People have been asking for the React documentary for years and years, so even though it was a big project to take on, we also knew that there was a lot of interest from the community.”
How did Ida decide whom to interview, and how to approach React’s story? She explained:
“I did a lot of research on React before starting. I’d been reading blogs, listening to podcasts and watching old conference videos and quickly found that the first few years of React were really interesting, from a storytelling perspective. I always thought React was a top-to-bottom decision within Facebook, so when I read that it was actually quite the opposite, it really intrigued me.
I started contacting the first React core team members. Christopher Chedeau was really the first person who was really interested in the idea. He helped me convince the others and set up interviews. From that, it was just doing a bunch of interviews and trying to figure out what the important points in the story were, and making sure that the stories aligned as it all happened 10 years ago!”
What goes on behind the scenes, for example organizing interviews and traveling to international filming locations? Quite a lot, Ida told me:
“I had a short trip to Dublin and London, and then I went back to London a bit later to interview Dan Abramov. Back then, I could tell that Dan was perhaps a tiny bit skeptical about the project, as it was in such an early stage. And I think it was only when he saw the finished result that he really realized what it would turn into.
After London, I had a two week trip to the US where I went to San Diego, San Francisco, Boston and NYC. It was really intense, since it was just me doing everything, moving around with a lot of gear and meeting all these super-impressive people.
Filming at Meta was surprisingly easy in the end. Christopher helped out quite a bit here and Meta’s open-source team was super helpful in helping the recording to happen. We had a “chaperone” with us throughout filming at Meta, but in the end there weren’t any issues or anything I couldn’t ask or film.”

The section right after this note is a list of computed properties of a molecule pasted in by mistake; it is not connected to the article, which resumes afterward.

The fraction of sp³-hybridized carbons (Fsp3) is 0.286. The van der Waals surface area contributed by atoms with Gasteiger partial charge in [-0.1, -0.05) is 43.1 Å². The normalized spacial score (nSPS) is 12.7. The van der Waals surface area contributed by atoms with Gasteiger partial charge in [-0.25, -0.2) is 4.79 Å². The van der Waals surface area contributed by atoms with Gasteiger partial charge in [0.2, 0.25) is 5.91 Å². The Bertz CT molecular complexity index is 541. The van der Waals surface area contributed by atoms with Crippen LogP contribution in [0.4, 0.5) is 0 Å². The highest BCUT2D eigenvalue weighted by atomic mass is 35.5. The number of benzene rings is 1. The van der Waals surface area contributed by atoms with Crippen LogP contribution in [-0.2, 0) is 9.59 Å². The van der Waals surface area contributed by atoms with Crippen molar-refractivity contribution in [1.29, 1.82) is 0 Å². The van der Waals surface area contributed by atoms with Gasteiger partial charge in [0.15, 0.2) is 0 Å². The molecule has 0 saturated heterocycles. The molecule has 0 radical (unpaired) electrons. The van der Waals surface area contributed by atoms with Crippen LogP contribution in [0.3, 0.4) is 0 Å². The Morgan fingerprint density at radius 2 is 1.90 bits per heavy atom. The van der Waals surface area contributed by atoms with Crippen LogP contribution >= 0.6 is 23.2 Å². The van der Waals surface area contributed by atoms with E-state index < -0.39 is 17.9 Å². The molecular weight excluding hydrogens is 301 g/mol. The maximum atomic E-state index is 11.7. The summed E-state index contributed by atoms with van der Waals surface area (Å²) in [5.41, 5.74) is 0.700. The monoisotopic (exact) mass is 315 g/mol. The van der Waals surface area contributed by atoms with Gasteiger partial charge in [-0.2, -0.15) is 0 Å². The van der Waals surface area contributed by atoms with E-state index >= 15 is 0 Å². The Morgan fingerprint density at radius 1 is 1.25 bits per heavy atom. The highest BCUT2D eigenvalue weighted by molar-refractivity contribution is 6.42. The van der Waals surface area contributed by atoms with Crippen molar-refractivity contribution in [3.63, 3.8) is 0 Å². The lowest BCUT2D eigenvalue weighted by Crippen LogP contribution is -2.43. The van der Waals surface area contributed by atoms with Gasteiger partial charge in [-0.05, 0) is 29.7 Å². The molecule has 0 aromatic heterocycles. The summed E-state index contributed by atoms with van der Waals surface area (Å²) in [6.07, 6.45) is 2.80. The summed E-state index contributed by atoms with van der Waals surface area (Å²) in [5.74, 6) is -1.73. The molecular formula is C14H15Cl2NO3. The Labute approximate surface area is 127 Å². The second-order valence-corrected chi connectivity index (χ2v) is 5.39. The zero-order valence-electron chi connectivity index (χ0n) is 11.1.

4. Premiere and reception
Just a week before publication of this article, the documentary premiered in Amsterdam to an audience at the JSWorld conference. Ida said the premiere was always intended to be on a difference scale from previous releases:
“The documentary turned out quite a bit longer than I had planned, so I was still editing until the very last moment, right before the premiere! Normally, we put our content on Youtube right away and it’s rare that we have even a small screening. This time, however, my team went all out.”
So, how did the premiere go? From Ida:
“The premiere was at JSWorld in Amsterdam, in the same place where Josiah McGarvie premiered his Vue.js documentary, three years ago. It was really cool to be back at the location. Shane O’Sullivan, Tony Casparro and Dan Abramov all came and we did a little Q&A afterwards. It was really nice that they were also present.
After the premier, my team set up a few other cinema premieres in Berlin, Barcelona and Vienna. These were a bit more intimate and it was great to be able to chat with people and hear their feedback in person.”
With the movie quickly passing 250,000 views on YouTube within its first week of release, I asked what Ida made of its reception:
“So far, the feedback has been really good. People are writing plenty of nice comments and sharing the documentary with people they know.
For me, the reception of the cast has been the most important thing. I’m really thankful that they chose to trust me with their stories and that they like the end result. I think they’ve really enjoyed seeing people’s comments on YouTube as well.
React changed so many people’s lives and now we can more easily see the faces and hear the stories of those who really fought to get it out there, so I’m happy the team is getting proper credit for that!”
Our conversation closed with me asking Ida what she learned in making the film:
“This documentary is the longest one we’ve put out on our channel, so far. I’ll be honest, I was a bit worried people wouldn’t watch it because of the length. Originally, I planned for it to be shorter. However, once I was editing the interviews, I really felt like this was the story I wanted to tell. If I removed anything more, the story would have been missing parts that needed to be told.
In the end people don’t seem to be scared by the length of the movie, at just over an hour. We’ve gotten many comments along the lines “I didn’t even notice the time pass by!”
My biggest learning is that people will watch longer movies on YouTube, as long as the topic is on point and the storytelling is good.”
Personally, I very much enjoyed the documentary and can attest the viewing time flew by. Plus, after watching the movie, I now know how Jordan Walke – creator of React – answered the question, “What is the most difficult thing to do in the frontend world, right now?” in 2011.
As we wrapped up, I asked Ida how long the documentary took to make. She shared that preparations started in early 2022, filming took place during summer last year, and she then spent 3-4 months editing the footage down to a final cut.
Many thanks to Ida for sharing how the movie was made, and congratulations for creating it. It’s great that so many of the original React team took part.
I hope you enjoyed this article on a different topic within the tech industry.